War of the Rebellion: Serial 057 Page 0378 KY., SW. VA., TENN., MISS., ALA., AND N.GA. Chapter XLIV.

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marching on to strike them on the flank. Before, however, Major McBee concluded to attack the train the enemy's rear guard (consisting of seven regiment of infantry and three regiments of cavalry) came up and formed a line of battle and commenced skirmishing with him; and this force being greatly superior to my whole command and night coming on, I fell back a few miles for water and forage, and early the next day the rear guard of the enemy's column crossed Big Black, and I then fell back to this place in obedience to orders.

My whole loss during the different engagements from February 4 to March 4 was as follows, viz: Killed, wounded, and missing, 49.

I captured and killed 128 Federal officers and men.

Inclosed you will find Lieutenant Harvey's (commanding my scouts) report of operations during the raid.

There were many instances of personal gallantry in the different skirmishers, but the behavior of both officers and men was marked by such courage and determination in holding every position assigned them against overwhelming numbers that I will make no discrimination in this report.

Lieutenant Harvey's report shows that he brought to bear his usual undaunted courage, extraordinary energy, and judgment.

I am, captain, very respectfully,

P. B. STARKE,

Colonel, Commanding Brigade.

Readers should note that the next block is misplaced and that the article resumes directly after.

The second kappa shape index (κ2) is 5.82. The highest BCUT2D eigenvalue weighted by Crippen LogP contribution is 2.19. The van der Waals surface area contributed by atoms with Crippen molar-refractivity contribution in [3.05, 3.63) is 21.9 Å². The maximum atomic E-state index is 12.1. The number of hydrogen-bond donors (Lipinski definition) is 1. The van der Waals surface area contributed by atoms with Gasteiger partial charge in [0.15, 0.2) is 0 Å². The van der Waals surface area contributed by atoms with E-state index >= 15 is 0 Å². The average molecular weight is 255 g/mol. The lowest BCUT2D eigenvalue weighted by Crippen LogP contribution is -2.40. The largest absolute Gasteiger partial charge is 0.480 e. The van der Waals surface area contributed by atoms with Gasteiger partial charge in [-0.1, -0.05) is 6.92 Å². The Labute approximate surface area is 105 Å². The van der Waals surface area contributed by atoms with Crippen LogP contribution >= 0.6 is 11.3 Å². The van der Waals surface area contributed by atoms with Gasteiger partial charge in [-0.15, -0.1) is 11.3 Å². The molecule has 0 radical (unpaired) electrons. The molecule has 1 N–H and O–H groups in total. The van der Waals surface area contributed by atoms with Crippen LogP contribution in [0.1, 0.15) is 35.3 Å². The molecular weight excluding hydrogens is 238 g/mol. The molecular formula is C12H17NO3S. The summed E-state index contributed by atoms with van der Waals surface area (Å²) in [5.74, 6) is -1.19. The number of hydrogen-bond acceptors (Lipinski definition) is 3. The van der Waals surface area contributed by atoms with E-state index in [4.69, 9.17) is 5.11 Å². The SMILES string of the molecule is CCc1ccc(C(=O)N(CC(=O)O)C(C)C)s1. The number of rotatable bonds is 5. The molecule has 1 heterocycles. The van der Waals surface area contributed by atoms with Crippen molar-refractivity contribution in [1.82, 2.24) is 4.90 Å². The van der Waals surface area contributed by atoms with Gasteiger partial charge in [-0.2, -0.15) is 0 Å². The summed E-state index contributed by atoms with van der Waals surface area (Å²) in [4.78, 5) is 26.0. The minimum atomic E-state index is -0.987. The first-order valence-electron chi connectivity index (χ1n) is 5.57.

Captain GEORGE MOORMAN,

Assistant Adjutant-General.

Numbers 69. Reports of Brigadier General Samuel W. Ferguson, C. S. Army, commanding brigade, of operations against expedition to Meridian.

HEADQUARTERS BRIGADE,

Seven Miles East of Decatur, February 12, 1864-1.30 p.m.

GENERAL: I had a skirmish with the enemy at this point and held him here in check a short time. He flanked my position and I have fallen back 2 miles to another. The force advancing is a heavy infantry column; few cavalry. I will attend to the road you speak of in your dispatch just received.

Very respectfully, your obedient servant,

S. W. FERGUSON,

Brigadier-General.

Major General W. W. LORING,

(Forwarded by Loring to Polk.)

PACHUTA CREEK,

February 12, 1864-4.30 p.m.

GENERAL: I have the honor to acknowledge the receipt of your dispatch of this afternoon (2 p.m.). The enemy has driven me back to this place by flanking every position I took. From the confidence with which he advances I judge there is a large force of infantry moving in this direction, though I have as yet only seen about 600 cavalry. The infantry has been moving along continuously, and skirmished with two squadrons of the Second Alabama Cavalry.